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Spain, Norway and Ireland formally recognize a Palestinian state

BARCELONA, Spain — Spain, Norway and Ireland formally recognized a Palestinian state on Tuesday in a coordinated effort by the three Western European nations to add international pressure on Israel to soften its response to the Oct. 7 Hamas terrorist-led attack.

Israel condemned the diplomatic move, which will have no immediate impact on the war in Gaza.

Spanish Prime Minister Pedro Sánchez said in a televised address from Madrid that “this is a historic decision that has a single goal, and that is to help Israelis and Palestinians achieve peace.”

Israeli Foreign Minister Israel Katz quickly lashed out at Spain on X, saying that Sánchez’s government was “being complicit in inciting genocide against Jews and war crimes.”

Ireland and Norway soon joined Spain in formalizing a decision they had jointly announced the previous week.

The Palestinian flag was raised in Dublin outside Leinster House, the seat of Ireland’s parliament.

“I hope (this) sends the Palestinian people a message of hope that — in this their darkest hour — Ireland stands with them,” Irish Prime Minister Simon Harris told lawmakers in Ireland’s parliament after his Cabinet formally signed off on the decision.

“It is no longer enough just to condemn. It is no longer enough just to be repulsed,” he added. “We must be on the right side of history.”

Norwegian Foreign Minister Espen Barth Eide said in a statement that “for more than 30 years, Norway has been one of the strongest advocates for a Palestinian state. Today, when Norway officially recognizes Palestine as a state, is a milestone in the relationship between Norway and Palestine.”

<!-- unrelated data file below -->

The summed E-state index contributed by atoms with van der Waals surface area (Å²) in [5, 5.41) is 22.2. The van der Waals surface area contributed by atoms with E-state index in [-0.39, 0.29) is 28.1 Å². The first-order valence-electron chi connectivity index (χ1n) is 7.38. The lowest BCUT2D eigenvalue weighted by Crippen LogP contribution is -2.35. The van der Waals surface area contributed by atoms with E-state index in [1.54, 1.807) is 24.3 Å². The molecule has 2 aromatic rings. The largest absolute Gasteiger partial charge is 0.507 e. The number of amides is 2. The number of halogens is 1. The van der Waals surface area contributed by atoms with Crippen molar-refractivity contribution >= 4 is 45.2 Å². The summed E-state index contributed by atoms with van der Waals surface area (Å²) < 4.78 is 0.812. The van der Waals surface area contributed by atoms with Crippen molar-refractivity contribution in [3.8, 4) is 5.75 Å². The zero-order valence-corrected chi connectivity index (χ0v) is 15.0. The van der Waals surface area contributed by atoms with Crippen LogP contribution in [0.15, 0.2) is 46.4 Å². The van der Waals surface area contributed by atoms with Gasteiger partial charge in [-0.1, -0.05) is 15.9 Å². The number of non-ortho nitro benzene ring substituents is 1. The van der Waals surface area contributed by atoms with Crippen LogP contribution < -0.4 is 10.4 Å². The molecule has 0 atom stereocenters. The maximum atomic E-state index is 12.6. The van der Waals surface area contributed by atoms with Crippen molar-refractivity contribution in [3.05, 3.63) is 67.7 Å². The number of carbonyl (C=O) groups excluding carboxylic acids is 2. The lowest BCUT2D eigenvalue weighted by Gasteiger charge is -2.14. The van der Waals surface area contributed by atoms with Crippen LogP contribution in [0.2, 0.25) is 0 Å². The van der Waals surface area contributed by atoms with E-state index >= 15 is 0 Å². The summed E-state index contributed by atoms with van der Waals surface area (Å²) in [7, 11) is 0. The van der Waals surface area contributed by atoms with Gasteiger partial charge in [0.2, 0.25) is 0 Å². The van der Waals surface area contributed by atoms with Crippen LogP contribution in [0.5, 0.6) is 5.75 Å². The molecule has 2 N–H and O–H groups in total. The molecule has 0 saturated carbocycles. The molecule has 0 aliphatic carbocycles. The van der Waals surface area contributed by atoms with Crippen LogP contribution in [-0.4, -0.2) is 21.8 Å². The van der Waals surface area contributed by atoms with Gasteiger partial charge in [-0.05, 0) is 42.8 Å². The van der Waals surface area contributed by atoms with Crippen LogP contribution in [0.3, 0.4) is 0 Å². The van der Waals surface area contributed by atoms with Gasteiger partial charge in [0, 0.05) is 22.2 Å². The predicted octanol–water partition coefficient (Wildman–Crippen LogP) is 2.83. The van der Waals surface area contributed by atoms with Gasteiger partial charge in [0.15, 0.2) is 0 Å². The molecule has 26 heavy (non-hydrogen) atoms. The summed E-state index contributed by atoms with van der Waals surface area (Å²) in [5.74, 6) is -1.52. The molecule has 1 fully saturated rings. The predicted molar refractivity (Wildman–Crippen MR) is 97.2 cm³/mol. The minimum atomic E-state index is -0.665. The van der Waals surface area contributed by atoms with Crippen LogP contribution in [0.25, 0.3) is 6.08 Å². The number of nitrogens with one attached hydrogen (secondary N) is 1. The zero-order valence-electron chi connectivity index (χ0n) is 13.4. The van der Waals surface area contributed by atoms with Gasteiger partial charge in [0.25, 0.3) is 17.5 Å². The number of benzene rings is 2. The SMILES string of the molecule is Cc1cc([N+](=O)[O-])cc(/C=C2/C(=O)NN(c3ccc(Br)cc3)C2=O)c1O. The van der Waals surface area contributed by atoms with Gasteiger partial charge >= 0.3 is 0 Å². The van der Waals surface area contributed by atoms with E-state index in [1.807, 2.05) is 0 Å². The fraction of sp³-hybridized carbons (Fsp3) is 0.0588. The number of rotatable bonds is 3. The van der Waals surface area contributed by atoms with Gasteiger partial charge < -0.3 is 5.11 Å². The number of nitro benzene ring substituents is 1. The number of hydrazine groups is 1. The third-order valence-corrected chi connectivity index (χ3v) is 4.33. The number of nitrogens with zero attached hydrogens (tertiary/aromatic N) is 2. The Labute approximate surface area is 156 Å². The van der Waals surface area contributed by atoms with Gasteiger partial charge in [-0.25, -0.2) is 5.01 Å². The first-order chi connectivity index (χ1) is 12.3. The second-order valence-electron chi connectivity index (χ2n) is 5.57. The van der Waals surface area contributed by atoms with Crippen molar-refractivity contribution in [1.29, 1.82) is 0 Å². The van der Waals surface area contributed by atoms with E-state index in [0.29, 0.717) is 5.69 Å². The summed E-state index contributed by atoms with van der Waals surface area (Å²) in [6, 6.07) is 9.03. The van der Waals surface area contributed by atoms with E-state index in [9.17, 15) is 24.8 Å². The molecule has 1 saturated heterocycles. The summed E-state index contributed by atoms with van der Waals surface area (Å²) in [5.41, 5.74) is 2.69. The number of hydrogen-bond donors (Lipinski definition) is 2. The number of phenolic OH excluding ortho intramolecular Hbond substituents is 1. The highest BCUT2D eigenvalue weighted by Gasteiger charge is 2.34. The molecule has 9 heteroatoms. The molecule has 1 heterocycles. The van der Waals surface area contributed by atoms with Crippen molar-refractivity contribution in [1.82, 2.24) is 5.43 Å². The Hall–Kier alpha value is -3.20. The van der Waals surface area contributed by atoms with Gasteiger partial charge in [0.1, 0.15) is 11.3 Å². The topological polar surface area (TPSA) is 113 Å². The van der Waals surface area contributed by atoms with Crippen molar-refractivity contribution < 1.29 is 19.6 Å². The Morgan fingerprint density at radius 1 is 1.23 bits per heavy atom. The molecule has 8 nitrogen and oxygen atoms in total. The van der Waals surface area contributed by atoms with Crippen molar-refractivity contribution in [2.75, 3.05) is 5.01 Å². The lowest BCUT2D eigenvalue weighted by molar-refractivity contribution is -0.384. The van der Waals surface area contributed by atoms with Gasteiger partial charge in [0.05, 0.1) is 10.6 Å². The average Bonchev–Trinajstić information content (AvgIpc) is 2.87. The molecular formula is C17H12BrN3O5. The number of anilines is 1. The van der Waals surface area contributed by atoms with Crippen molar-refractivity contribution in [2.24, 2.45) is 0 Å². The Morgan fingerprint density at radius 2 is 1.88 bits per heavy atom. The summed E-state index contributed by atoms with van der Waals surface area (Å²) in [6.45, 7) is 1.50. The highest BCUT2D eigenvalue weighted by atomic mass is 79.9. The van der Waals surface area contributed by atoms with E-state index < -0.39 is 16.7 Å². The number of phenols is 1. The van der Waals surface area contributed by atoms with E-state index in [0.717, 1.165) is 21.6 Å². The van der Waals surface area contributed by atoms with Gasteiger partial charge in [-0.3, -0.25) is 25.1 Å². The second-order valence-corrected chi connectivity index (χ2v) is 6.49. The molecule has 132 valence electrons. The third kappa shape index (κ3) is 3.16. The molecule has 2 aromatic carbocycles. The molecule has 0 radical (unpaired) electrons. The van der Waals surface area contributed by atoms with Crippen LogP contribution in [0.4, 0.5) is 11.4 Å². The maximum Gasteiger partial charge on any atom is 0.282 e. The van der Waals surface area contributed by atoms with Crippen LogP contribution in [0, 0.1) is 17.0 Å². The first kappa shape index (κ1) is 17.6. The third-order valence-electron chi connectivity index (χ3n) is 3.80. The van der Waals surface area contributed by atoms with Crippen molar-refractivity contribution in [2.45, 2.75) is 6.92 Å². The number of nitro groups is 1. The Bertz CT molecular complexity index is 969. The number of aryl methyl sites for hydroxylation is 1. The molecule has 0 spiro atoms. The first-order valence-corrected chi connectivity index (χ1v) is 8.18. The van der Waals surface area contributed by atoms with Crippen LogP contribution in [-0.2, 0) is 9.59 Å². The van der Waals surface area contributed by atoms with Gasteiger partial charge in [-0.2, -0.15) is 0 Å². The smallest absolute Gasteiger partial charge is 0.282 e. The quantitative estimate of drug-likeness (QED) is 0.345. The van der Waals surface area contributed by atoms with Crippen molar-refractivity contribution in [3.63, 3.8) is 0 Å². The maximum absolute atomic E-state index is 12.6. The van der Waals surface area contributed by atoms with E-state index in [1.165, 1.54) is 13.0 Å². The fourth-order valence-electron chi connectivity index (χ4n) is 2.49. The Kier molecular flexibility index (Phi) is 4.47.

While around 140 countries have recognized a Palestinian state, none of the major Western powers has done so.

Previously only seven members of the 27-nation EU officially recognized a Palestinian state. Five of them are former East bloc countries that announced recognition in 1988, as did Cyprus, before joining the EU. Sweden’s recognition came in 2014.

Relations between the EU and Israel have nosedived with the diplomatic recognitions by two EU members, and Madrid insisting on Monday that the EU should take measures against Israel for its continued deadly attacks in southern Gaza’s city of Rafah.

The joint announcement by Spain, Ireland and Norway last week triggered an angry response from Israeli authorities, which summoned the countries’ ambassadors in Tel Aviv to the Foreign Ministry, where they were filmed while being shown videos of the Oct. 7 Hamas attack and abductions.

Prime Minister Robert Golob of Slovenia said that Monday his government would decide on the recognition of a Palestinian state on Thursday, and forward its decision to parliament for final approval.

Finnish state broadcaster YLE quoted President Alexander Stubb as saying that the Nordic country would recognize it “at some stage in the future” also on Tuesday.

The U.S. and the United Kingdom, among others, back the idea of an independent Palestinian state alongside Israel, but say it should come as part of a negotiated settlement.

Israeli Prime Minister Benjamin Netanyahu’s government says the conflict can only be resolved through direct negotiations.

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